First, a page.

What’s in store for Africa at the World Cup?


AFRICA’s five representatives at the global soccer jamboree, the FIFA World Cup — Senegal, Tunisia, Nigeria, Morocco and Egypt — will be hoping to cause major upsets in Russia as African stars continue to make huge strides in the world’s top league.
The World Cup kicked off yesterday with a colourful opening ceremony in Moscow, the Russian capital, at Luzhniki Stadium.
A total of 32 nations battle it out in eight groups.
Senegal is in Group H where they will tussle for two spots with Poland, Colombia and Japan.
Tunisia will battle Belgium, Panama and England.
West African side Nigeria are in Group D with Argentina, Iceland and Croatia.
Morocco will battle it out with Spain, Portugal and Iran in Group B while Egypt are in Group A with hosts Russia, Saudi Arabia and Uruguay.
With the continent represented by the five, hopes are high that at least one nation will go beyond the quarter finals.
In Group A, Egypt might find the going tough against the hosts who will be using home advantage.
The two sides clash on Tuesday and the Pharaohs will be hoping for a better show.
The injury of Mahomed Salah, one of their key strikers dampened the spirits of many Egyptians.
Salah was injured in a nasty fall during the UEFA Champions League final match in Kiev against Real Madrid.
Egypt are making their third appearance, having featured in the 1934 and 1990 World Cups.
Salah’s performance at the world soccer showcase might see him nominated at the Ballon D’Or after taking the English Premier League by storm.
With Egypt’s last appearance 28 years back, the Pharaohs have not been at their best on the African continent.
Africa might not expect much from the side as they face tough opponents in Group A.
Morocco are aiming to bring the World Cup to Africa in 2026, once the bid is approved in the coming days.
The North Africans have been absent fromt the World Cup in the last 20 years.
Their return plunges them into battle with some of the best ranked countries in the world — Spain and Portugal.
It is no easy walk in the park for the side that boast a strong defence.
Coached by one of the best in Africa, Herve Renard, Morocco are no pushovers and they can upset the favourites in the group.
They rely heavily on Hakim Ziyech, Ajax forward crowned Dutch Footballer-of-the-Year.
In defence, Juventus’ Mehdi Benatia will be needed together with Achraf Hakimi of Real Madrid in the rearguard.
Senegal shocked the world when they outwitted defending champions France (1998 winners) in 2002 and Sweden to reach the quarter finals stage.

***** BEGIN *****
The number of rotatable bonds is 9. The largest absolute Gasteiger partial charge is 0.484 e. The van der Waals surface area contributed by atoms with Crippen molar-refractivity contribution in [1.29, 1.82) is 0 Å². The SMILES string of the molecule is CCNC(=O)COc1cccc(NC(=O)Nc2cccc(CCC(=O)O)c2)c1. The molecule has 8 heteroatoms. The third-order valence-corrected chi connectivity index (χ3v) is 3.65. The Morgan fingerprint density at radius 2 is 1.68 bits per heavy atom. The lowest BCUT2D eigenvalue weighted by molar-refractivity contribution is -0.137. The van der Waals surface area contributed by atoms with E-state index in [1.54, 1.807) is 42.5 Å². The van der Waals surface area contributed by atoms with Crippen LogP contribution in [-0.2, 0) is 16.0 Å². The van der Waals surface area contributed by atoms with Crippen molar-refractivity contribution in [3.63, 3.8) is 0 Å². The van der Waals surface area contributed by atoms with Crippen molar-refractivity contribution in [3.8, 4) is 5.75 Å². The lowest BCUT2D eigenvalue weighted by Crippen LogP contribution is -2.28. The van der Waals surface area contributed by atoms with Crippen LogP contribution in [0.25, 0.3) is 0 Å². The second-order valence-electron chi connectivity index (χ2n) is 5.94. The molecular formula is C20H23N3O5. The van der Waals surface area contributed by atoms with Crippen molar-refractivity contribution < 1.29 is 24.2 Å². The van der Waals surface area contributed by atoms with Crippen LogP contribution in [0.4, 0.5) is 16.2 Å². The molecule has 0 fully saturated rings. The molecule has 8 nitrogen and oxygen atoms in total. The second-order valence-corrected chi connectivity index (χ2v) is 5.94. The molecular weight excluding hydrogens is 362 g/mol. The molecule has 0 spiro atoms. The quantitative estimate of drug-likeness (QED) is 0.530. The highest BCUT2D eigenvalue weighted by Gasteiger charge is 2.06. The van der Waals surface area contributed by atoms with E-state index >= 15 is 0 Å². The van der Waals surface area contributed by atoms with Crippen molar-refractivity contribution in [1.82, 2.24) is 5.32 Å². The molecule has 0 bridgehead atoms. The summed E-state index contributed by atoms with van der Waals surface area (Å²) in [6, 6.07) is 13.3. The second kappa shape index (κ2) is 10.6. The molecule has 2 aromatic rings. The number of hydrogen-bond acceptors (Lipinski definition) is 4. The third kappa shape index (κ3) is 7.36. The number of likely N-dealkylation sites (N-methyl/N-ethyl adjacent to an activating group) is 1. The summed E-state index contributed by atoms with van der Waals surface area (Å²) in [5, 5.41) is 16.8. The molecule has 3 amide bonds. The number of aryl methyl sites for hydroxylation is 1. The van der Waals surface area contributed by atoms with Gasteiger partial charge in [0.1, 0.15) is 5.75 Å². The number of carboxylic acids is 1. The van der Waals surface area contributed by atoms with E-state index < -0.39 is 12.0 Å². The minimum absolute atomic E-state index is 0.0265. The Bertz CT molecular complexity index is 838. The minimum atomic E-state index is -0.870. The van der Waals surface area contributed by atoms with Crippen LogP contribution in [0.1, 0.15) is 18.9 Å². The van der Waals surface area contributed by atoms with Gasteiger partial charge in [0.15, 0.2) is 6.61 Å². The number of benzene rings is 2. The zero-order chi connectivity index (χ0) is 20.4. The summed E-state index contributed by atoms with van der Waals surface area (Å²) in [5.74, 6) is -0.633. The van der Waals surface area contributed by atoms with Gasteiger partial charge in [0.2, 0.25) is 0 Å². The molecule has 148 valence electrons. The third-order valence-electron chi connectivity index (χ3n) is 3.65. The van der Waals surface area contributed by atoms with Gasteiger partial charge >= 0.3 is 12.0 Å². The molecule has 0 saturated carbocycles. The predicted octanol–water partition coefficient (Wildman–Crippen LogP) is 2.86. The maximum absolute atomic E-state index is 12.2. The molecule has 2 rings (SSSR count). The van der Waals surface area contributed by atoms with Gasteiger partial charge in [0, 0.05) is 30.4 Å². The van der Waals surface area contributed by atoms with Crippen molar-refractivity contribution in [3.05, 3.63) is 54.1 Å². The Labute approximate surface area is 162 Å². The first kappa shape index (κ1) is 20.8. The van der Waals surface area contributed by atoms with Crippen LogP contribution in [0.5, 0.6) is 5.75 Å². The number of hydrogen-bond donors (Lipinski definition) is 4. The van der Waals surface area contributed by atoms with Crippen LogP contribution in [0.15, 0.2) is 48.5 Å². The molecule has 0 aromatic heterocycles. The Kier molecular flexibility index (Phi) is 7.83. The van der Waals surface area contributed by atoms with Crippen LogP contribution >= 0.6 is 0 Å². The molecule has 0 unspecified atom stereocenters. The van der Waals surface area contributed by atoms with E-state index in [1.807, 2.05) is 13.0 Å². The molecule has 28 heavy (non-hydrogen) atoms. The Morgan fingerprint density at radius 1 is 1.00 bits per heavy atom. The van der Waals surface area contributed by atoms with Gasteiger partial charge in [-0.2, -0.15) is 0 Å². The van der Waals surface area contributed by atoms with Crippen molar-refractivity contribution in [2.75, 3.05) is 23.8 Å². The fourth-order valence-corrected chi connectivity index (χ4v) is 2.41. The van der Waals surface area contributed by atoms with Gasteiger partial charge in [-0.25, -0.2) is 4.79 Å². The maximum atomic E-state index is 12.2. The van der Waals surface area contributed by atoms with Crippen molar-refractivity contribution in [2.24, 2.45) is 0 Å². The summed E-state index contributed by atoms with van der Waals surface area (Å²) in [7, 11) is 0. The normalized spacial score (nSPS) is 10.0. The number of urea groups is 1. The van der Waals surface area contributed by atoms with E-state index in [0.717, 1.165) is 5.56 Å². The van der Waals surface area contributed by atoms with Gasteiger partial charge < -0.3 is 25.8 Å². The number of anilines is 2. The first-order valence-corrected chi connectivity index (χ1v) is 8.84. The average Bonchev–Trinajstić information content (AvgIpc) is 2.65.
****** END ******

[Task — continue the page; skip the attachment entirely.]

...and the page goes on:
Today, Senegal are at the World Cup where they are expected to put up another good show for Africa.
In a fair group, the West Africans carry the hope of the continent.
With a good crop of players in Sadio Mane of Liverpool, Idrissa Gueye of Everton and Kalidou Koulibaly of Napoli, among others, the class of 2018 is expected to surpass the exploits of the class of 2002.
The popular crop of the Lions of Teranga featured the likes of El Hadji Diouf, Khalilou Fadiga, goalkeeper Tony Sylva, Aliou Cisse (now in the Senegalese technical team in Russia), Moussa Ndiaye and Omar Daf, among others in 2002.
Many will remember their victory dance by the corner flag after scoring a goal.
It is now 16 years after the memorable performance and hopes are high that the side will deliver. With a bit of luck, Senegal may make it to the Round of 16.
Mane, the man who has been influential at Liverpool carries the hopes of thousands of African souls at the World Cup.
His career-boosting goal at the UEFA Champions League final will give him motivation to score at the highest level and do his nation proud.
His pace and dribbling should produce goals for Senegal.
Nigeria are one of the African teams to participate at the World Cup on numerous occasions.
The memories of Austin Okocha at the World Cup are still fresh as the star left lasting impressions of his ball wizardry.
Though not having a playmaker of Okocha’s calibre, Alex Iwobi and Kelechi Iheanacho have potential do cause more upsets on their opponents.
In the midfield, John Obi Mikel and Victor Moses are expected to provide stability to the Super Eagles’ quest for glory.
They are unfortunate for being in the same group with Argentina.
The highly-rated Argentina may cause all sorts of trouble for all teams in the group captained by Lionel Messi.
They may capitalise on Iceland, the weakest team in Group D, but Croatia are an unpredictable side.
Tunisia make a fifth appearance at the World Cup this year.
The Eagles of Carthage last featured at the world soccer showcase in 2006 and have not gone beyond the Round of 16.
Ellyes Skhiri is one of the star midfielders who turns out for Montpellier in France.
The Eagles of Carthage will be without Youssef Msakni who suffered a ligament injury in April.
The weakest team in their group might be Panama, while strong opposition will be from England and Belgium.
Let the best African team put Africa on the world football map.


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